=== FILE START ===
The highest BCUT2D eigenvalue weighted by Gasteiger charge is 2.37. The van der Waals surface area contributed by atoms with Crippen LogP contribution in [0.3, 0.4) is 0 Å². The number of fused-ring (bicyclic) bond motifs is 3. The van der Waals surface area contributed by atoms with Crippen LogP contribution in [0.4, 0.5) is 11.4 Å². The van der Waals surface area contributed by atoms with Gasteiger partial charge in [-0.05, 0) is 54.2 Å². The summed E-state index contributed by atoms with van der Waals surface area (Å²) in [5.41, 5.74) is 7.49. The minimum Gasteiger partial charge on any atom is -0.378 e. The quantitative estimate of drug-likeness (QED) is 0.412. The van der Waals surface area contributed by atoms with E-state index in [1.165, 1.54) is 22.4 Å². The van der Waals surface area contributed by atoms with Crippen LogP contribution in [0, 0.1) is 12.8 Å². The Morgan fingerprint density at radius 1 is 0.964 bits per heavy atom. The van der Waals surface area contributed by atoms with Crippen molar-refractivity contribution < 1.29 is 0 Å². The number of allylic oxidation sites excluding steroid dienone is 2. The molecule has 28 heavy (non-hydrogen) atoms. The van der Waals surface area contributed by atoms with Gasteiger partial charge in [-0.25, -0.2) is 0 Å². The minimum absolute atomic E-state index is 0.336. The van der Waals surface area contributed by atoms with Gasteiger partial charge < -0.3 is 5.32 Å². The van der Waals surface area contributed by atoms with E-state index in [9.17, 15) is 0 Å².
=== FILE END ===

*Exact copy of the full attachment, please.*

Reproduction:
The highest BCUT2D eigenvalue weighted by Gasteiger charge is 2.37. The van der Waals surface area contributed by atoms with Crippen LogP contribution in [0.3, 0.4) is 0 Å². The number of fused-ring (bicyclic) bond motifs is 3. The van der Waals surface area contributed by atoms with Crippen LogP contribution in [0.4, 0.5) is 11.4 Å². The van der Waals surface area contributed by atoms with Gasteiger partial charge in [-0.05, 0) is 54.2 Å². The summed E-state index contributed by atoms with van der Waals surface area (Å²) in [5.41, 5.74) is 7.49. The minimum Gasteiger partial charge on any atom is -0.378 e. The quantitative estimate of drug-likeness (QED) is 0.412. The van der Waals surface area contributed by atoms with E-state index in [1.165, 1.54) is 22.4 Å². The van der Waals surface area contributed by atoms with Crippen LogP contribution in [0, 0.1) is 12.8 Å². The Morgan fingerprint density at radius 1 is 0.964 bits per heavy atom. The van der Waals surface area contributed by atoms with Crippen molar-refractivity contribution < 1.29 is 0 Å². The number of allylic oxidation sites excluding steroid dienone is 2. The molecule has 28 heavy (non-hydrogen) atoms. The van der Waals surface area contributed by atoms with Gasteiger partial charge in [-0.25, -0.2) is 0 Å². The minimum absolute atomic E-state index is 0.336. The van der Waals surface area contributed by atoms with Gasteiger partial charge < -0.3 is 5.32 Å². The van der Waals surface area contributed by atoms with E-state index in [9.17, 15) is 0 Å².